Noah Vonleh – I’m going to get on my soapbox for the next 5 or so players. Granted, Vonleh didn’t show much in his first year with the Bobcats, but as a team that misses the playoffs in the East, don’t you need a major upgrade in talent if you’re trying to be a significant part of the NBA landscape? Why would you trade away a 19 year old who had enough potential to be drafted 9th overall after 1 year? And for a player who regressed last year, is on the last year of his deal and has duplicative strengths of one of your cornerstones in Kidd-Gilchrist nonetheless. This is also the same Charlotte team that passed up 4 first-rounders and 2 second-rounders to take Frank Kaminsky so I don’t know why I’d expect logical decisions from them, but the decision to give up on Vonleh so quickly was mind-boggling. Vonleh was a great under the radar pickup for the Blazers, showing in Vegas why he has the potential to be an ideal modern power forward with his shooting range and rebounding ability. Obviously it was a minuscule sample size, but 6’10” 240 pound players who go 5-10 from 3 and grab 34 boards in 4 NBA level games while 19 years old don’t grow on trees. I’m excited to see what Vonleh can do in an expanded role this year with the rebuilding Blazers.
Tyus Jones – While watching Jones play, my buddies and I realized that Jones epitomizes the player that falls through the cracks on draft day every year as he lacks great measurables and doesn’t possess any eye-popping skill, yet outperforms his draft position because of his intelligence, competitiveness and consistency. Sure, Terry Rozier might have a higher ceiling than Jones but I would be very surprised if Jones doesn’t have a 12 year career while Rozier is eating his spaghetti ranch sandwiches in the Euroleague. Jones knows how to run an offense, when to pick his spots and showed in the NCAA championship game that he’s not afraid of the moment. Jones is going to stick in the league a long time as a contributor.
Norman Powell – Norm is a player who has a clearly defined role in the NBA on day 1: using his elite athleticism to lock up wings as part of the second unit. His speed and strength also proved to be huge assets in transition in the Summer League as he was able to slash to the rim for easy buckets. Powell is the type of player that GMs should be looking for in the later stages of the draft as he already has at least one clear NBA level skill. Even if he’s the 5th man off the bench, he fills a niche that allows him to play right away and contribute to the team through his defense and hustle. He’s also a great type of prospect to draft in the later rounds for another reason, in that you can’t teach the type of explosion he has, raising his overall potential as a player. If Powell can continue to get easy buckets and starts to improve his long-range shooting, he could become a very solid starting wing within a few years.
RJ Hunter – If the calling card for the prospect you’re considering drafting is his jump shot, the fact that he shot under 30% from three-point range the season before he enters the draft may be cause for concern. When he shoots a shade under 36% over 8 games in Summer League I’d really be starting to worry about what this guy has to offer to my team. Just saying. On one hand I’m a huge hypocrite because I was hoping Hunter would fall to 30 so the Warriors could use him to stretch the floor on offense this year, but I’m starting to wonder if his reputation as a marksman was based more on volume than accuracy.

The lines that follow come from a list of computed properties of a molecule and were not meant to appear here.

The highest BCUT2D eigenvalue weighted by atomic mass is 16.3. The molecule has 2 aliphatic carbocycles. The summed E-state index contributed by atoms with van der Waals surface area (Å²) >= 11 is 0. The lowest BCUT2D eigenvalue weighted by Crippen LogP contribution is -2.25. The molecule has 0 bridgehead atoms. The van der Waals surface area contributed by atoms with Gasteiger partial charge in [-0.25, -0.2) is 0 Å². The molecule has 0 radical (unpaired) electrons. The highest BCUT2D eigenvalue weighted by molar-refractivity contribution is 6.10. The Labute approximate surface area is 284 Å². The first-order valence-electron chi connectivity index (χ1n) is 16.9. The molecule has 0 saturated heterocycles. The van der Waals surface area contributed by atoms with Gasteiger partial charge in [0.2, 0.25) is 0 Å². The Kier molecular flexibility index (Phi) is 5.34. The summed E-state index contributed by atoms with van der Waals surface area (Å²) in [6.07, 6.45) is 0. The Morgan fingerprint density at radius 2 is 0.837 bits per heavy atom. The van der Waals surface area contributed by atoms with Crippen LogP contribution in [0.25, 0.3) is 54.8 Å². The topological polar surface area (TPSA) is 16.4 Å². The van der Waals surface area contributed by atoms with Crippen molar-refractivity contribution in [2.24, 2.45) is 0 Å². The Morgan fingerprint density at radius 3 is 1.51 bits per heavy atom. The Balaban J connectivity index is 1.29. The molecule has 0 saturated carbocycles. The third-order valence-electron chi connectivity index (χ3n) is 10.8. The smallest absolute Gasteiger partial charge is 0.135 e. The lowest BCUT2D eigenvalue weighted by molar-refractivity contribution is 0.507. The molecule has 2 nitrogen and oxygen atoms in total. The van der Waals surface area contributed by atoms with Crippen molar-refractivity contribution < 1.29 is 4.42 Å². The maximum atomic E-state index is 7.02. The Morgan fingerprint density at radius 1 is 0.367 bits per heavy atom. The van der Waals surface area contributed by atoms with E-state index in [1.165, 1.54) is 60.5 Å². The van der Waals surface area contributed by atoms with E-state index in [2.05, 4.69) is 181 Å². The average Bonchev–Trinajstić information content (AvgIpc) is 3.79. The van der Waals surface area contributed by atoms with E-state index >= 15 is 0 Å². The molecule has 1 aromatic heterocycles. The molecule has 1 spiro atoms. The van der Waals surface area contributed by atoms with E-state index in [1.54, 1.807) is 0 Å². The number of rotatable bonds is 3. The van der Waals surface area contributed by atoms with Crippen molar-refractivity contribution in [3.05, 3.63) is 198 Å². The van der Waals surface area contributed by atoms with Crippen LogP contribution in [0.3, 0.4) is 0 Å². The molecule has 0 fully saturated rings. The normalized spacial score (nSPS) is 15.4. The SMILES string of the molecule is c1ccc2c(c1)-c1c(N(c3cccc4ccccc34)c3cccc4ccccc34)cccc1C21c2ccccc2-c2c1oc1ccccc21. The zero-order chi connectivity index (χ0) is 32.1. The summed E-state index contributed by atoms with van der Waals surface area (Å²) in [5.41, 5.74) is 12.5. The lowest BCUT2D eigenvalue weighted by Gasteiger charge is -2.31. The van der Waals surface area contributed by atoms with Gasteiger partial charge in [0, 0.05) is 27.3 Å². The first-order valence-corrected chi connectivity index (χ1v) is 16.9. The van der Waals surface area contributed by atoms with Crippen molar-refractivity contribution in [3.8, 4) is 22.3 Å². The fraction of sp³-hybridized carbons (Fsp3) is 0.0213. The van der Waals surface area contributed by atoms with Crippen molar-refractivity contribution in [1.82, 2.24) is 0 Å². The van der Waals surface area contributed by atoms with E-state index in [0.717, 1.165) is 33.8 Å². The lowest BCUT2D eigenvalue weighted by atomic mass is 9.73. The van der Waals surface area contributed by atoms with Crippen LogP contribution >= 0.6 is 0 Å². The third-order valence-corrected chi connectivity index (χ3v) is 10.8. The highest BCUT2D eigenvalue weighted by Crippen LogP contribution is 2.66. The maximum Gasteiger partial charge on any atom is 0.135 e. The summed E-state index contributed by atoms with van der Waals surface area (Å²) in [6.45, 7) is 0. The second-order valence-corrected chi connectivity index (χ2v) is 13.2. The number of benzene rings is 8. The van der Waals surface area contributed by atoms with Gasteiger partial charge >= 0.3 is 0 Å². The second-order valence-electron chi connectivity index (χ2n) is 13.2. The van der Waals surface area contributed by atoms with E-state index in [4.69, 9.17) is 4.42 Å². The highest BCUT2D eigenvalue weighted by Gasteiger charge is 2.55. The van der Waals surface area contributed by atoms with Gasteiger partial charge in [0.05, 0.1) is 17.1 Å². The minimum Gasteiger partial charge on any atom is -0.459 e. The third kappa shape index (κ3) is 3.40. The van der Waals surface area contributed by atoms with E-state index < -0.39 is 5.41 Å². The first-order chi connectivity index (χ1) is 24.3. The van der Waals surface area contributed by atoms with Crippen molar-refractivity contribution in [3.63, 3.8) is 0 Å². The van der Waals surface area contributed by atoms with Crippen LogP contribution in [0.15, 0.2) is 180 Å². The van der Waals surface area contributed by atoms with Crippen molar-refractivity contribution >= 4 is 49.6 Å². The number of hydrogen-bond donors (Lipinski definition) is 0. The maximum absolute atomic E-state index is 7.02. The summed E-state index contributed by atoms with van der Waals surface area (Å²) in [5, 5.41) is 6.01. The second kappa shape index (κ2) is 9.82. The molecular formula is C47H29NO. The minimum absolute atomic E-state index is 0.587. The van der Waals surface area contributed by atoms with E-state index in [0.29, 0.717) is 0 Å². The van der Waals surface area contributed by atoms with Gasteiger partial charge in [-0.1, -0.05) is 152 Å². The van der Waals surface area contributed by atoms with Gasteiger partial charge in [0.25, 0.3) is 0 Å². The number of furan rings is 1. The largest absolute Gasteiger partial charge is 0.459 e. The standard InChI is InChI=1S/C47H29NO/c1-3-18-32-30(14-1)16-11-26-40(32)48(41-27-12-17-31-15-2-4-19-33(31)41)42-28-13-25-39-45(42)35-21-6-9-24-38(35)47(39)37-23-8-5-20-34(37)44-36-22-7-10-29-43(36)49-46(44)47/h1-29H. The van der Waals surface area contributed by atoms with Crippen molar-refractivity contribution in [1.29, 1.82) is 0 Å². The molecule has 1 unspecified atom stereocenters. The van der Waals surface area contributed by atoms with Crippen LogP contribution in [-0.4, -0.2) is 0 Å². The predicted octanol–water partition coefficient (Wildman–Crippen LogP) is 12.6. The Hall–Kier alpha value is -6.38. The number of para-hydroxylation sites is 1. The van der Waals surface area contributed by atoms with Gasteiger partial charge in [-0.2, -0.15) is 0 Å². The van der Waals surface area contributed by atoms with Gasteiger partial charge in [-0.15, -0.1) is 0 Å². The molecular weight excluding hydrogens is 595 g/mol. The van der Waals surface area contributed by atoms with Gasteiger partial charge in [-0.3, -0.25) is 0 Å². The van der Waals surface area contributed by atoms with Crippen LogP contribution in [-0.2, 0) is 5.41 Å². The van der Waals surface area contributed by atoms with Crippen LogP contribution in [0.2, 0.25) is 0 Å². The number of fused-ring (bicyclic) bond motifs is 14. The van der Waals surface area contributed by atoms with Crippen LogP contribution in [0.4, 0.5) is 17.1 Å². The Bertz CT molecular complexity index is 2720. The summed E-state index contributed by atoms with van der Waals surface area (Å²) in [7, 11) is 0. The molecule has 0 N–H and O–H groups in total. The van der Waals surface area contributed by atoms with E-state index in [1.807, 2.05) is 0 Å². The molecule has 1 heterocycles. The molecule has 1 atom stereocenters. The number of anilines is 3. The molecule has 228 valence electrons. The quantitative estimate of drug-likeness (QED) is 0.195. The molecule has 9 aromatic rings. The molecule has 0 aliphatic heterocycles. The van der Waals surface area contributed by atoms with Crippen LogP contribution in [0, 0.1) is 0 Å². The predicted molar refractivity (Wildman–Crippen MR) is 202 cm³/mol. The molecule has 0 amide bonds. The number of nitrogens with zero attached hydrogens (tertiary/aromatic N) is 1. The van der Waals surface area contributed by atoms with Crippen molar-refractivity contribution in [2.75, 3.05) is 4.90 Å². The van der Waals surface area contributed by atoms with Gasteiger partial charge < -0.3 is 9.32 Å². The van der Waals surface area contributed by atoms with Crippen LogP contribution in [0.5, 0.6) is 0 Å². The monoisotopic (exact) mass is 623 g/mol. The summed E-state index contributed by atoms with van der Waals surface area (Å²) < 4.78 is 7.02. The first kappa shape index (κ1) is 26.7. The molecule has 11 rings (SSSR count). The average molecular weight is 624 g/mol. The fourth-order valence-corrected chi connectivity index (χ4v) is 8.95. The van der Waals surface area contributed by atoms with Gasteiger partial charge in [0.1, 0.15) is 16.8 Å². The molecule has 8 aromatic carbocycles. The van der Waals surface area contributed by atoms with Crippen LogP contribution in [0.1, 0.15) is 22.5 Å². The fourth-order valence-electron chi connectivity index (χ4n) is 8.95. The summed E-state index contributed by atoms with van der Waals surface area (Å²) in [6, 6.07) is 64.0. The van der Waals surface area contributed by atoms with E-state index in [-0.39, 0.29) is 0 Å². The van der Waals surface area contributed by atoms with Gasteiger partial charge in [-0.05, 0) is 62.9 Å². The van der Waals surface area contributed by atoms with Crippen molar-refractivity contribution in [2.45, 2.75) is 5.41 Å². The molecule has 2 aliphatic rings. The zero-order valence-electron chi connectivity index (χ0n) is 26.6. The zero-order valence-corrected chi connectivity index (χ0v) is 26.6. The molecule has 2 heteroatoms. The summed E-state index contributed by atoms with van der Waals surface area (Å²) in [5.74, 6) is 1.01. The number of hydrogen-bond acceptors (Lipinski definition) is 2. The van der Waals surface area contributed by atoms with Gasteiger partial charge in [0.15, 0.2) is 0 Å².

Sean Kilpatrick – On the other end of the spectrum, Kilpatrick looked like the best shooter in Vegas with an extremely quick and accurate stroke from long-range. Before looking him up I really didn’t remember much about him other than him carrying the offense of a Cincinnati team with very little firepower during his college career, but he looked like a player someone should give a long look to. If I’m Sam Hinkie, I’m letting him play 20 minutes a night and giving him a chance.
Kristaps Porzingis – The International Man of Mystery – the player I was most excited to see. I liked his attitude on the court; he’s humble and plays hard. He’s incredibly long, like Gobert long, and incredibly skilled for his height. I have two concerns with him in the NBA: first, he has a very long way to go in terms of developing his body. Where I found his lack of strength most worrisome was in rebounding and catching the ball as he had a difficult time corralling balls that would hit his hands, missing out on giving his team opportunities for second chance points, fast-breaks and steals numerous times. Simply put, 3.3 rebounds in 20.5 minutes a game is not going to cut it for a guy who’s 7’3″. Second, I feel that he’s being placed into roles where he’s not going to maximize his current abilities. Watching him trying to bang down low on both ends of the court may have been a worthwhile experiment in Summer League, but at this point he’s clearly a 4 and not a 5. Instead of trying to back someone down on the block, why not run some pick and pops to get him some daylight for that jumper?
On a related note, I actually thought that the 76ers actually should’ve taken him 3rd in the draft both because he fit their roster well – spacing the floor next to either Noel or Embiid – but also because he has such a high ceiling. It seemed that Porzingis fit the high-risk, high-potential mold of what Hinkie is looking to build much more than the closer to fully-formed Okafor, plus Porzingis would’ve been placed in a low-pressure environment that is emphasizing development right now, which would’ve been ideal for maximizing the player he’ll become. Oh well. Right now, he’s got a long way to go and I think his most realistic comparison is Channing Frye.
Jerome Randle – Has an awesome family who was a lot of fun to watch the games with. He was great to watch during his college career at Cal and I hope he continues to play well, whether it’s in the NBA or in Europe.